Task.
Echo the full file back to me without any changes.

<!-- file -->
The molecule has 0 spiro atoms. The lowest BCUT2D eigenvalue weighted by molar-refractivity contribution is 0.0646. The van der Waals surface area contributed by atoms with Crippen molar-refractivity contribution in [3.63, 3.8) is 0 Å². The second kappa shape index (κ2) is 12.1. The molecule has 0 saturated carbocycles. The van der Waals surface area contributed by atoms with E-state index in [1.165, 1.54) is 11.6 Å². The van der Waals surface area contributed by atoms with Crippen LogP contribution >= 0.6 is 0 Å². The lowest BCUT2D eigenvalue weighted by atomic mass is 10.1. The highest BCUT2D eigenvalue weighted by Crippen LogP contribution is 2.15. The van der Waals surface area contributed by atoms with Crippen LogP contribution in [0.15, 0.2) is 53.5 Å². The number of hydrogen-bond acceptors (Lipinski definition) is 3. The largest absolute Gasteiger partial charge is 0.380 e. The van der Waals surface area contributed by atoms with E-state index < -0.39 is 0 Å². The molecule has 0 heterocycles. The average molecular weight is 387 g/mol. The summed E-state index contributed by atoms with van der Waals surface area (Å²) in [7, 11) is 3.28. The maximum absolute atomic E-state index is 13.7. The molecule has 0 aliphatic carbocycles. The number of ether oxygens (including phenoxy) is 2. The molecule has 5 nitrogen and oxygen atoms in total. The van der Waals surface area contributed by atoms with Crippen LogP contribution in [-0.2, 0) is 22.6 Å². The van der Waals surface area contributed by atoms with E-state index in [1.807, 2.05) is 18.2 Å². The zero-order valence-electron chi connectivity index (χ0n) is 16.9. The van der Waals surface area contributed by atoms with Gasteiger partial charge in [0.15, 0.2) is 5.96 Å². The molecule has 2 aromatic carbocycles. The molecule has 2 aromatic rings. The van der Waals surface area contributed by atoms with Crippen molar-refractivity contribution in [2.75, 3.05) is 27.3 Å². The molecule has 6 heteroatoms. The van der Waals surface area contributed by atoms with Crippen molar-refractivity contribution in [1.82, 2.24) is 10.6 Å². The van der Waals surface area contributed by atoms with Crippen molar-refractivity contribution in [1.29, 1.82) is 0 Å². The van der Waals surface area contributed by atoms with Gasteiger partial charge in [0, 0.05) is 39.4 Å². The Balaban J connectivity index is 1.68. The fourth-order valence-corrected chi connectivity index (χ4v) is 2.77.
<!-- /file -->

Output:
The molecule has 0 spiro atoms. The lowest BCUT2D eigenvalue weighted by molar-refractivity contribution is 0.0646. The van der Waals surface area contributed by atoms with Crippen molar-refractivity contribution in [3.63, 3.8) is 0 Å². The second kappa shape index (κ2) is 12.1. The molecule has 0 saturated carbocycles. The van der Waals surface area contributed by atoms with E-state index in [1.165, 1.54) is 11.6 Å². The van der Waals surface area contributed by atoms with Crippen LogP contribution >= 0.6 is 0 Å². The lowest BCUT2D eigenvalue weighted by atomic mass is 10.1. The highest BCUT2D eigenvalue weighted by Crippen LogP contribution is 2.15. The van der Waals surface area contributed by atoms with Crippen LogP contribution in [0.15, 0.2) is 53.5 Å². The number of hydrogen-bond acceptors (Lipinski definition) is 3. The largest absolute Gasteiger partial charge is 0.380 e. The van der Waals surface area contributed by atoms with E-state index < -0.39 is 0 Å². The molecule has 0 heterocycles. The average molecular weight is 387 g/mol. The summed E-state index contributed by atoms with van der Waals surface area (Å²) in [7, 11) is 3.28. The maximum absolute atomic E-state index is 13.7. The molecule has 0 aliphatic carbocycles. The number of ether oxygens (including phenoxy) is 2. The molecule has 5 nitrogen and oxygen atoms in total. The van der Waals surface area contributed by atoms with Crippen LogP contribution in [-0.2, 0) is 22.6 Å². The van der Waals surface area contributed by atoms with E-state index in [1.807, 2.05) is 18.2 Å². The zero-order valence-electron chi connectivity index (χ0n) is 16.9. The van der Waals surface area contributed by atoms with Gasteiger partial charge in [0.15, 0.2) is 5.96 Å². The molecule has 2 aromatic carbocycles. The molecule has 2 aromatic rings. The van der Waals surface area contributed by atoms with Crippen molar-refractivity contribution in [2.75, 3.05) is 27.3 Å². The molecule has 6 heteroatoms. The van der Waals surface area contributed by atoms with Crippen molar-refractivity contribution in [1.82, 2.24) is 10.6 Å². The van der Waals surface area contributed by atoms with Crippen molar-refractivity contribution in [1.29, 1.82) is 0 Å². The van der Waals surface area contributed by atoms with Gasteiger partial charge in [0, 0.05) is 39.4 Å². The Balaban J connectivity index is 1.68. The fourth-order valence-corrected chi connectivity index (χ4v) is 2.77.